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Art in Translation: Fit to Print

Bob Schneider’s “Today You Are Alive, Tomorrow You Are Dead,” is an intaglio print rendered on Asian paper. (Photo Courtesy of Bob Schneider)

Bob Schneider’s “Today You Are Alive, Tomorrow You Are Dead,” is an intaglio print rendered on Asian paper. (Photo Courtesy of Bob Schneider)

Okay guys, this week I have something a bit different to talk about.

I went to Flatbed, a gallery and workshop for printmaking, off of East Martin Luther King Jr. Boulevard on Monday.

What exactly is printmaking, you might ask? Technically it is the process of making art by printing an image onto paper from a matrix (that’s the technical term for the wood, copper or other material they etch the original image into) using a printing press. The style is somewhat characterized by the capability to make copies, but we aren’t just talking about photographs.

Intaglio is a printmaking process of creating incisions with a small etching tool (anything capable of carving into the matrix) on a metal plate (usually copper) and covering it with ink. The plates are then wiped clean of all excess ink, so that it remains only in the incisions. A damp paper is laid over the plate, and the print sandwich is cranked through a massive printing press, which uses pressure to transfer the image to the paper.

The use of intaglio dates back to the 15th century. The invention of the process is generally attributed to German armor decorator Daniel Hopfer, who applied his craft to printmaking. The process is still the same today, as seen in this week’s art, “Today You Are Alive, Tomorrow You Are Dead,” by Bob Schneider. The piece is a testament to the continuity of printmaking.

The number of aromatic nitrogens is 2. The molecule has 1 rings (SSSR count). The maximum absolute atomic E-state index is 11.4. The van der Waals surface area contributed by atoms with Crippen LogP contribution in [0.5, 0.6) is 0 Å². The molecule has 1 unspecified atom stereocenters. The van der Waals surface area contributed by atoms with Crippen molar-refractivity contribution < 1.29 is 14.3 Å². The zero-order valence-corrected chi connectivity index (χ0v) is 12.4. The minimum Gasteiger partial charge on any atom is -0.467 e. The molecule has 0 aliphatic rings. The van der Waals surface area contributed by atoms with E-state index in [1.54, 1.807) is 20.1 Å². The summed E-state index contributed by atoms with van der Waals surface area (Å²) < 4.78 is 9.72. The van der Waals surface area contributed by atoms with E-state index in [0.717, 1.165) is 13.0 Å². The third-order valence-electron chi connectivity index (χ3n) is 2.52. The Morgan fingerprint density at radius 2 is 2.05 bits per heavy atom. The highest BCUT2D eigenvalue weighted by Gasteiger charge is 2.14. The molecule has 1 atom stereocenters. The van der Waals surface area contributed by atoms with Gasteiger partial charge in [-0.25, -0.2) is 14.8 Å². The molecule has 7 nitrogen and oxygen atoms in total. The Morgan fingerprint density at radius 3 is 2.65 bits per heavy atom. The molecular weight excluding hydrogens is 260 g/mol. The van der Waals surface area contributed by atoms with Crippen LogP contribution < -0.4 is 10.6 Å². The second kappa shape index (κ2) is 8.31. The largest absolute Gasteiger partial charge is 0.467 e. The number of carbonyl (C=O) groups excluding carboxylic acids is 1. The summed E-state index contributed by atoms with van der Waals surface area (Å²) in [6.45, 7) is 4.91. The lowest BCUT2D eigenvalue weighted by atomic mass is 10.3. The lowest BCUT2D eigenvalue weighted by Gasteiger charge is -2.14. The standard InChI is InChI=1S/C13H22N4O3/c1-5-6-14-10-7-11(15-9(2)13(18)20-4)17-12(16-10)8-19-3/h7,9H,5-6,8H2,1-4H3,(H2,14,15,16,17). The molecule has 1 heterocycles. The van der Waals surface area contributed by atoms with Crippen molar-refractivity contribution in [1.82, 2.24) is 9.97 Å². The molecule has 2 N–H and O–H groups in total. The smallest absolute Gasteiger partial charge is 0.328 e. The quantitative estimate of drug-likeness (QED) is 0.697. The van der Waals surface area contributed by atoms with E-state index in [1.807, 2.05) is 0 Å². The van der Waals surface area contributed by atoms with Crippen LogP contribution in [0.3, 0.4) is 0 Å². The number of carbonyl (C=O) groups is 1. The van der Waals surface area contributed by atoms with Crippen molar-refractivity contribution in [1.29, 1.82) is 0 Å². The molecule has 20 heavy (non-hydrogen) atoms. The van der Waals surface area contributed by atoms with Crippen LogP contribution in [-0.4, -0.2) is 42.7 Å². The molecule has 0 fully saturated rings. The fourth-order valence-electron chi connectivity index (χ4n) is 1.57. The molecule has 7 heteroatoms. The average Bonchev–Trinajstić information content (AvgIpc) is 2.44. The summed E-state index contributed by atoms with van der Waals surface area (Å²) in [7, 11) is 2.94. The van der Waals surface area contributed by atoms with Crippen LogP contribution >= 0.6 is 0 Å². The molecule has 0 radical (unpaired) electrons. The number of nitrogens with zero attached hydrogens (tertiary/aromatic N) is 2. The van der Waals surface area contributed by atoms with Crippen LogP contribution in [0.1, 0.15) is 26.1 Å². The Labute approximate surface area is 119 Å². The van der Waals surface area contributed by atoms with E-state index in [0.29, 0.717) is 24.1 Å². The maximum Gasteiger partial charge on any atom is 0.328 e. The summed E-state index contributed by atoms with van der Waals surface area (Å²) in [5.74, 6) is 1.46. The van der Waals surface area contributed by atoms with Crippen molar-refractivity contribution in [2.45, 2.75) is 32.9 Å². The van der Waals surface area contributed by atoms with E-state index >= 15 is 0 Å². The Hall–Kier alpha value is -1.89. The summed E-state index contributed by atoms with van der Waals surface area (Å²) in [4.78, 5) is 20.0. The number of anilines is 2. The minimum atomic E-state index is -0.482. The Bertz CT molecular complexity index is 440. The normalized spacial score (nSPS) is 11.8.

Although Texas musician Bob Schneider is more widely known for his music career, he has been a collaborative artist at Flatbed for 20 years. He takes prepared copper etching plates with him on tours and works on his pieces in the back of the tour bus. When he is back in Austin, he brings the plate to the studio and creates his print with the help of one of Flatbed’s master printers.

The piece is part of “The Night Way: New Etchings by Bob Schneider,” a current exhibition at Flatbed. It might appear as a simple sketch on the computer screen with the infinite number of exposed black lines (they have a sharpie quality), but I assure you it is far more complex in person. At 44 inches tall and 32 inches wide, you can see each individual incision as a purposeful, separate entity from the others, but it still comes together as a whole.

T

Okay guys, this week I have something a bit different to talk about.